Institutional and Regulatory Reforms in the European Union
Re-Mapping Economic and Financial Governance after the Crisis


The project benefits from a Ford Foundation’s grant, related to its initiative on Reforming Global Financial Governance. The goal of the initiative is “to make global financial governance systems more transparent, accountable and effective”. Our project is part of a network of projects, located in the Americas, Asia and Europe, coordinated by Leonardo Burlamaqui, Program Officer of the Ford Foundation.
The present project builds on the results of two previous ones, all of them funded by the Ford Foundation and focused on the institutional and regulatory reforms of the financial sector. The section on Publications contains the outcomes of the previous projects and the current one.
The main goal of the project is to contribute to the discussions on how to re-regulate the financial sector, with a special attention to Europe. At the EU and EMU level, some reforms are being implemented and many more are in the agenda. In general, they are thought as improvements and not as a radical rethinking of the previous institutional and regulatory framework. This follows directly from the agenda agreed at the G20, directed at validating and deepening the worldwide homogenisation of regulatory standards, building on the existing ones. The current discussions in Europe about the Banking Union, the single rulebook and single supervisory handbook bear the same imprinting. We disagree in three main respects. First, there is an unsolvable contradiction between the goal of a regulatory level-playing field and a regulatory approach critically dependent on principles and supervisors’ discretion. Local interests, not necessarily public ones, will continue to produce unlevelled results. Second, following the complex risk morphology endogenously created by private interests, the regulatory framework is becoming even more open to elusion and unnecessarily costly for both supervisors and supervisees, finally damaging the entire economy. Third, the revisions of the current regulatory framework, while putting some patches on previous weaknesses created by the same regulatory regime, do not touch the mechanisms that create endogenous fragility; at the same time, disconcert about the basic public functions that a financial system must serve continue.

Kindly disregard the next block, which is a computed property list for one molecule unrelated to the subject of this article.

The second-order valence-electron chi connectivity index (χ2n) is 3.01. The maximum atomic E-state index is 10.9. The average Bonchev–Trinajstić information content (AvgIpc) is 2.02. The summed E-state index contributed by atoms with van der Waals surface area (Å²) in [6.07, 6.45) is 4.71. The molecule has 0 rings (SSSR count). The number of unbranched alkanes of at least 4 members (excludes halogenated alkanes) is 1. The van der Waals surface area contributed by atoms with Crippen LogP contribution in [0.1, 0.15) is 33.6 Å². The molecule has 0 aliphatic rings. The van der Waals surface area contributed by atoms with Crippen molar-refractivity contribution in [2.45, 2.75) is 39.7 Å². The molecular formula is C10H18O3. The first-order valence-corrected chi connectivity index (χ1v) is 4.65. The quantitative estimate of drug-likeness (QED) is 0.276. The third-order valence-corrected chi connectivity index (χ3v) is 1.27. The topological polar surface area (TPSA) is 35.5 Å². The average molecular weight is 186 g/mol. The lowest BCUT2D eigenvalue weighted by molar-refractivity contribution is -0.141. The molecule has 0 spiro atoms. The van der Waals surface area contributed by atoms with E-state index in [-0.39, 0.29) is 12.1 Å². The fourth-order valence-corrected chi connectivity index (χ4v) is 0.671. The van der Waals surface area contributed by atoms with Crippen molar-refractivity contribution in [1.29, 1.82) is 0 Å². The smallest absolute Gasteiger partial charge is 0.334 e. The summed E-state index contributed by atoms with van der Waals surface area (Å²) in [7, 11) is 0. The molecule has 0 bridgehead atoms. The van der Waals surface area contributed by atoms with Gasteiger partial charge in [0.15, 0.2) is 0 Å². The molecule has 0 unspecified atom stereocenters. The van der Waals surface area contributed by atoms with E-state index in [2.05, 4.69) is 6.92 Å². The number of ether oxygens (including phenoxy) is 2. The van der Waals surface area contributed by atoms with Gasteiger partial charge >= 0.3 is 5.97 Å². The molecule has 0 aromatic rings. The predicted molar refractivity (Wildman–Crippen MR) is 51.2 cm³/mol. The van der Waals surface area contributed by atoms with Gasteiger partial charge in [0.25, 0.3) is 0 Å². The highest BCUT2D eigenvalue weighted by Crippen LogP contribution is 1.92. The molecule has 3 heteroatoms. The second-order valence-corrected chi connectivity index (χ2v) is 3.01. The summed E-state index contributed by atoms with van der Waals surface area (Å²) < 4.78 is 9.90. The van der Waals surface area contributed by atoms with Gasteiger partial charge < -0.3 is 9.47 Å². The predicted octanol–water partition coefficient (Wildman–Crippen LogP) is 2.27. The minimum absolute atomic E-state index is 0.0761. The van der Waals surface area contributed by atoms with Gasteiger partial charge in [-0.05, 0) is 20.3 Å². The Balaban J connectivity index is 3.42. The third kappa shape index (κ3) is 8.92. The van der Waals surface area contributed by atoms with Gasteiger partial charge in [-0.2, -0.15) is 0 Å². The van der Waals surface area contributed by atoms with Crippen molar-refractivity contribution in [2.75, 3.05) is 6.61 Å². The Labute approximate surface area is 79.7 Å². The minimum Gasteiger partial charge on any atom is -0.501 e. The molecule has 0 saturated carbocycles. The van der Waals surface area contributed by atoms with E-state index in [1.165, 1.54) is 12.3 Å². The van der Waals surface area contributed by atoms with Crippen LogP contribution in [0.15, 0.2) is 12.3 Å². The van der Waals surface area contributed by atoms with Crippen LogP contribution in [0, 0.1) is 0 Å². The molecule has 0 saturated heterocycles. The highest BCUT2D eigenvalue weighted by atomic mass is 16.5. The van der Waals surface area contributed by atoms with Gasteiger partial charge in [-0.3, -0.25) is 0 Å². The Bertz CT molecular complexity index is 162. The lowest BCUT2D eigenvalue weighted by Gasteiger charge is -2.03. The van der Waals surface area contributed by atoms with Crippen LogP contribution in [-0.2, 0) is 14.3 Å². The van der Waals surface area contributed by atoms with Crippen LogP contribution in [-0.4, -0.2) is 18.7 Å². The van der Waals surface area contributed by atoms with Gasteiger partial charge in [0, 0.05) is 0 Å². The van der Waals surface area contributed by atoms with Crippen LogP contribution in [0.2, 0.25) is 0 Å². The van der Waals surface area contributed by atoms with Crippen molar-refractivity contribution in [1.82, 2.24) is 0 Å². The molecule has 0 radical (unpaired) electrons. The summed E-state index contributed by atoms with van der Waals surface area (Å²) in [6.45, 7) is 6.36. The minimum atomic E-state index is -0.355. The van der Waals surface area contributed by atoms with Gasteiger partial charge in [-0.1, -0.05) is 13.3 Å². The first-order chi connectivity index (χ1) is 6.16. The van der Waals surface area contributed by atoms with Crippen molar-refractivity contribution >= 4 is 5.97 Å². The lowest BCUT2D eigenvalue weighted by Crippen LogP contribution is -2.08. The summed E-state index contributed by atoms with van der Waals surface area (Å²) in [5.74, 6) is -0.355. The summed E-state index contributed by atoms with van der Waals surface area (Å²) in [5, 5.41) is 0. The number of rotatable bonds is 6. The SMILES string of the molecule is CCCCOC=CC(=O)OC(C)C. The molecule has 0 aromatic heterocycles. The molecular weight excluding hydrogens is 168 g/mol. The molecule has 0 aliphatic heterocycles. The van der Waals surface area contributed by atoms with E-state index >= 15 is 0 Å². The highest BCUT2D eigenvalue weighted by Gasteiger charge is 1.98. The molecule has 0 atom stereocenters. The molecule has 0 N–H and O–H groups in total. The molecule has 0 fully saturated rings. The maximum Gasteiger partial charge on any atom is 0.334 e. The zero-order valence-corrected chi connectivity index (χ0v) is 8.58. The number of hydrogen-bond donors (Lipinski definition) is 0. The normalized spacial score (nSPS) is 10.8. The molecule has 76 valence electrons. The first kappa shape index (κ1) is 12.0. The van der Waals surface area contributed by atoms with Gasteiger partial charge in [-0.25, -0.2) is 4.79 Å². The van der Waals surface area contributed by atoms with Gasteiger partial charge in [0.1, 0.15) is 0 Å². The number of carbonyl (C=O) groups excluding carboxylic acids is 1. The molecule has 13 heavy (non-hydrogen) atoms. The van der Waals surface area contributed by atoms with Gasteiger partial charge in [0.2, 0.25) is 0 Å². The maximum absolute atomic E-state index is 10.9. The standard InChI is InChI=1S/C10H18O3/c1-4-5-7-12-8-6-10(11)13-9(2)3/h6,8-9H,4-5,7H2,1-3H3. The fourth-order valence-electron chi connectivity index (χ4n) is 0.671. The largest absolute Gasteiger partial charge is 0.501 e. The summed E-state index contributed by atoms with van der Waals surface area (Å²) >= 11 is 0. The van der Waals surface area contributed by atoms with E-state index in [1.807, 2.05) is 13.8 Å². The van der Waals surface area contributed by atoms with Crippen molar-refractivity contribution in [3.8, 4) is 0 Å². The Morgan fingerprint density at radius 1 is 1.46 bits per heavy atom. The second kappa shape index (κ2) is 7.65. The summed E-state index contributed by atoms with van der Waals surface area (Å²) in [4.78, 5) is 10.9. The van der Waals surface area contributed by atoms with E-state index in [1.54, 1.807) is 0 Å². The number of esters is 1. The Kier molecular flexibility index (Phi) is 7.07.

A complete turnaround of the regulatory approach is needed. We have elaborated the skeleton of a financial reform mainly based on structural measures, following Minsky’s approach to fragility and financial reforms. Its basic features are the radical reduction of systemic and individual size; the full operation of bankruptcy procedures; the elimination of debt funding outside the banking sector; governance and operational disconnections between levered and non-levered financial firms; regulation and supervision alien to risk measures; and room for tailoring financial systems to the specific needs coming from local physiological heterogeneities.
More work is now in progress to refine and complete our proposal for both its general application and to land it more firmly on European grounds. Since a well-designed regulatory framework can avoid the financial system to accumulate endogenous fragility, but not instability coming from large external shocks, a rethinking of the entire universe of public policies is also necessary. For the EU and EMU this requires a consistent reformulation of their constitutional and institutional setup, and the reassessment of the social values on which it was founded.